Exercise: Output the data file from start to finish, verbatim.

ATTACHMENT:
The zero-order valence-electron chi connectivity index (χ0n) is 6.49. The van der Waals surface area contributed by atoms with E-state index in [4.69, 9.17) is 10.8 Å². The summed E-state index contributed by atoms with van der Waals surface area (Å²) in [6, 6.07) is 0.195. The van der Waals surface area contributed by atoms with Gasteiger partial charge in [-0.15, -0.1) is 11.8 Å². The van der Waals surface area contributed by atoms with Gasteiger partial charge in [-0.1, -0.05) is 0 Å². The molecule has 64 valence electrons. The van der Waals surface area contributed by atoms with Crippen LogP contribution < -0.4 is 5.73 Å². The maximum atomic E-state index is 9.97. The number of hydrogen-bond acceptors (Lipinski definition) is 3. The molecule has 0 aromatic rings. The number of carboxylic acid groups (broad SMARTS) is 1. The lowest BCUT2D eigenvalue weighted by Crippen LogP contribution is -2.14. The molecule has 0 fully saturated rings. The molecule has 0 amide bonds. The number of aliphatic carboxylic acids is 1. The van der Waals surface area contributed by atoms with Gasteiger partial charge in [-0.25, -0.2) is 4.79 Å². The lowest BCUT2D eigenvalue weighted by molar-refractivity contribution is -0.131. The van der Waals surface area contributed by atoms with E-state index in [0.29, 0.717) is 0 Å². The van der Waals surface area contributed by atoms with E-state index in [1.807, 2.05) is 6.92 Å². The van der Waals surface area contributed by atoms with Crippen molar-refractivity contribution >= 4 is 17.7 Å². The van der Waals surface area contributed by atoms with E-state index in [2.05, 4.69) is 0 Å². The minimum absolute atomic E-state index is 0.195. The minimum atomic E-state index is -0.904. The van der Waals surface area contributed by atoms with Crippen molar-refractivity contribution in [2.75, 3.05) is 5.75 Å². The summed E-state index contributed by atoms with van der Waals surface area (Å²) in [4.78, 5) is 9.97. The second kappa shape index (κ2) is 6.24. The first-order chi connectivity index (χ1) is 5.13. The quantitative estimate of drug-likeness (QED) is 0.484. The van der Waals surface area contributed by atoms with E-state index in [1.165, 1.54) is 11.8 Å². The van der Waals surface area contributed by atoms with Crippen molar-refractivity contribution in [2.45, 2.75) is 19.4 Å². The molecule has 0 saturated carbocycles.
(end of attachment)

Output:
The zero-order valence-electron chi connectivity index (χ0n) is 6.49. The van der Waals surface area contributed by atoms with E-state index in [4.69, 9.17) is 10.8 Å². The summed E-state index contributed by atoms with van der Waals surface area (Å²) in [6, 6.07) is 0.195. The van der Waals surface area contributed by atoms with Gasteiger partial charge in [-0.15, -0.1) is 11.8 Å². The van der Waals surface area contributed by atoms with Gasteiger partial charge in [-0.1, -0.05) is 0 Å². The molecule has 64 valence electrons. The van der Waals surface area contributed by atoms with Crippen LogP contribution < -0.4 is 5.73 Å². The maximum atomic E-state index is 9.97. The number of hydrogen-bond acceptors (Lipinski definition) is 3. The molecule has 0 aromatic rings. The number of carboxylic acid groups (broad SMARTS) is 1. The lowest BCUT2D eigenvalue weighted by Crippen LogP contribution is -2.14. The molecule has 0 fully saturated rings. The molecule has 0 amide bonds. The number of aliphatic carboxylic acids is 1. The van der Waals surface area contributed by atoms with Gasteiger partial charge in [-0.25, -0.2) is 4.79 Å². The lowest BCUT2D eigenvalue weighted by molar-refractivity contribution is -0.131. The van der Waals surface area contributed by atoms with E-state index in [0.29, 0.717) is 0 Å². The van der Waals surface area contributed by atoms with E-state index in [1.807, 2.05) is 6.92 Å². The van der Waals surface area contributed by atoms with Crippen molar-refractivity contribution >= 4 is 17.7 Å². The van der Waals surface area contributed by atoms with E-state index in [2.05, 4.69) is 0 Å². The minimum absolute atomic E-state index is 0.195. The minimum atomic E-state index is -0.904. The van der Waals surface area contributed by atoms with Crippen molar-refractivity contribution in [2.75, 3.05) is 5.75 Å². The summed E-state index contributed by atoms with van der Waals surface area (Å²) in [4.78, 5) is 9.97. The second kappa shape index (κ2) is 6.24. The first-order chi connectivity index (χ1) is 5.13. The quantitative estimate of drug-likeness (QED) is 0.484. The van der Waals surface area contributed by atoms with E-state index in [1.165, 1.54) is 11.8 Å². The van der Waals surface area contributed by atoms with Crippen molar-refractivity contribution in [2.45, 2.75) is 19.4 Å². The molecule has 0 saturated carbocycles.